Places that Matter

Eileen's Country Kitchen

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Eileen Condon
Eileen Condon
Eileen Condon
Popular neighborhood spot serving Irish food
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By Elena Martinez

Eileen’s Country Kitchen, a restaurant serving traditional Irish fare, is nestled among the storefronts on McLean Avenue, which is the border between Yonkers and the Bronx. The two principal thoroughfares near Eileen's -- Katonah Avenue in the Bronx and McLean Avenue in Yonkers -- both contain many Irish establishments and serve as the center of the local Irish residential and commercial enclave. Eileen's place is important because she is continuing the tradition of small "ethnic" restaurants that help sustain New Yorkers’ flavorful palettes.

By the early decades of the 20th century, the Irish had created settlements throughout the Bronx. By 1950 there were 450,000 first and second generation Irish in New York City. The 1965 immigration law slowed the settling of Irish in New York, but in the 1980s, immigration from Ireland to the U.S. again increased. During that decade, Ireland was going through very difficult times. From 1982 to 1987, the country's unemployment rate went from 9% to 19%, reaching 30% for young people. In the late 1980s it is estimated that twenty to forty thousand undocumented Irish settled in New York City. In response to this jump in immigration, numerous service organizations opened to aid incoming immigrants, including the Emerald Isle Immigration Center, which has a branch just off of Katonah Avenue. In the 1990s, this trend reversed itself. Between 1995 and 1999, Ireland had the fastest growing economy in Europe, and earned the moniker "Celtic Tiger."

Eileen Mannion, the owner of Eileen’s Country Kitchen, and her husband Eugene, came to New York City in 1987. She is from County Galway and he is from Donegal. About a third of County Donegal lies in the Gaeltacht -- these are regions where Irish (Gaelic) is more widely spoken than English. Eileen remembers, "At the time I left Ireland there was no talk of the Celtic Tiger, and like most immigrants of my generation I wanted to see what the U.S. had to offer." Eugene comments, "We were economic refugees at the time. Things were bad in Ireland. That was the thing to do at the time, just leave. So this is like a second home to us. America has been very good to us Irish. This is where Irish people emigrate to."

Eileen opened her restaurant in 1998. The restaurant can be considered a tribute to her mother, from whom she learned traditional home cooking. "She’s the best," Eileen says. "Your mother’s cooking is always the best. I try to stick to whatever my mother used to do and that means very little seasoning, but food which is cooked well with the best of meat." Eileen's mother also encouraged her in her business ventures. Speaking of her parents, Eileen says, "They never held back -- they encouraged us: 'Make hay when the sun shines is what they used to say.'"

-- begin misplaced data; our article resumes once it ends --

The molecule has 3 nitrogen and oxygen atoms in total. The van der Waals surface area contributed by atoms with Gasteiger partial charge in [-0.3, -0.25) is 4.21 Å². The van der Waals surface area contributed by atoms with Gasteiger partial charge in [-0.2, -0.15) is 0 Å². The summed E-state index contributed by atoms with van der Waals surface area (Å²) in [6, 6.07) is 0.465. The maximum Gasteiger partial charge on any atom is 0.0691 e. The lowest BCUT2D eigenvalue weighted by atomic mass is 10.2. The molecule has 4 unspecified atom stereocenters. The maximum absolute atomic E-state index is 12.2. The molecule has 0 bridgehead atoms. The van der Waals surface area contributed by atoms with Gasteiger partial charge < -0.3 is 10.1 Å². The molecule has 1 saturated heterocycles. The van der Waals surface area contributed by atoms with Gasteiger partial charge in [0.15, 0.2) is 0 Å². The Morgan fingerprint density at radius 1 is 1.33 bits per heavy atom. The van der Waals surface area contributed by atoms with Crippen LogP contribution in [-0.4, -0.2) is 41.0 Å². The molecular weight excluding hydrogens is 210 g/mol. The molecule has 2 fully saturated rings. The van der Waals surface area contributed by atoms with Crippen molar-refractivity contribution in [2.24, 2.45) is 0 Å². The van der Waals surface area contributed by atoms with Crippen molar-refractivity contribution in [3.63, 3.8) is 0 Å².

At Eileen’s, all the food is made fresh daily. Not all of the dishes are traditionally Irish, but many are, such as: breakfast plates with Irish ham and rashers (Irish bacon); boiled bacon and cabbage; bangers and mash (Irish sausage and beans); chicken curry or roasted chicken with a Guinness gravy; raisin scones and soda bread; shepherd’s pie (potato crust with beef, vegetables, and gravy); fish and chips (cod, chip, and bachelor beans); and of course corned beef and cabbage*. The restaurant is open seven days a week, twenty four hours a day. It is especially popular on the weekends. Longtime Woodlawn resident Kathleen Mahon commented that every Sunday this is where everyone comes for breakfast after returning from Mass.

The restaurant also serves as an informal information spot. While new immigrants have organizations set up to ease the transition, such as the Emerald Isle and Aisling Irish Center that is located next door to Eileen’s, important news about jobs, lodging, and more gets shared at Eileen's too.

Stopping by the restaurant is like entering a country kitchen. It has a very comfortable, rustic look inside -- the crossbeams and wallpaper give the feel of an old home. There are booths and tables on both sides as you enter; the walls are decorated with small framed paintings, coffee mugs, dried flowers, and other small items one might find in a kitchen. There are even small murals of countryside scenes which were painted by Eileen herself. Even when it is crowded it still feels comfortable, and the space can accommodate large parties of diners. Towards the back there is additional counter space and some smaller tables.